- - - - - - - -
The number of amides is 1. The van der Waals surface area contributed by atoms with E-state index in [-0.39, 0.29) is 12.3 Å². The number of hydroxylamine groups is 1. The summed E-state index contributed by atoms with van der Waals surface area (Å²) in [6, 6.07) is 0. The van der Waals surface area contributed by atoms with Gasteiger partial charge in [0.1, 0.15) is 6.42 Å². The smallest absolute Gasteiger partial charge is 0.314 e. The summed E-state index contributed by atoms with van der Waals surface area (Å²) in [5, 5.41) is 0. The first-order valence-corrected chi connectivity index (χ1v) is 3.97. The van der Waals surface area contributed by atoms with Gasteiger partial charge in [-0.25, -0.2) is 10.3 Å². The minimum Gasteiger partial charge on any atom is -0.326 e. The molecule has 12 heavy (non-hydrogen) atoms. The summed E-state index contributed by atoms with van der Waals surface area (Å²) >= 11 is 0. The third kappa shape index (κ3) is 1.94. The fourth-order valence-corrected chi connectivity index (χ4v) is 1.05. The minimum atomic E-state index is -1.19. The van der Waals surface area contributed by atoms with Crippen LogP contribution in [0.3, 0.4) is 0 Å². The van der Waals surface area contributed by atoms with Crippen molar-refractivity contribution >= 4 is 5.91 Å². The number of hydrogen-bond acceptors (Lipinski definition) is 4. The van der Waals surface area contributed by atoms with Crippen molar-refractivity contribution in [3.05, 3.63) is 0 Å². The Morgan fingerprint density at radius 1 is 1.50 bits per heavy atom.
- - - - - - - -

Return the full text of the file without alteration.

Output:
The number of amides is 1. The van der Waals surface area contributed by atoms with E-state index in [-0.39, 0.29) is 12.3 Å². The number of hydroxylamine groups is 1. The summed E-state index contributed by atoms with van der Waals surface area (Å²) in [6, 6.07) is 0. The van der Waals surface area contributed by atoms with Gasteiger partial charge in [0.1, 0.15) is 6.42 Å². The smallest absolute Gasteiger partial charge is 0.314 e. The summed E-state index contributed by atoms with van der Waals surface area (Å²) in [5, 5.41) is 0. The first-order valence-corrected chi connectivity index (χ1v) is 3.97. The van der Waals surface area contributed by atoms with Gasteiger partial charge in [-0.25, -0.2) is 10.3 Å². The minimum Gasteiger partial charge on any atom is -0.326 e. The molecule has 12 heavy (non-hydrogen) atoms. The summed E-state index contributed by atoms with van der Waals surface area (Å²) >= 11 is 0. The third kappa shape index (κ3) is 1.94. The fourth-order valence-corrected chi connectivity index (χ4v) is 1.05. The minimum atomic E-state index is -1.19. The van der Waals surface area contributed by atoms with Crippen LogP contribution in [0.3, 0.4) is 0 Å². The van der Waals surface area contributed by atoms with Crippen molar-refractivity contribution >= 4 is 5.91 Å². The number of hydrogen-bond acceptors (Lipinski definition) is 4. The van der Waals surface area contributed by atoms with Crippen molar-refractivity contribution in [3.05, 3.63) is 0 Å². The Morgan fingerprint density at radius 1 is 1.50 bits per heavy atom.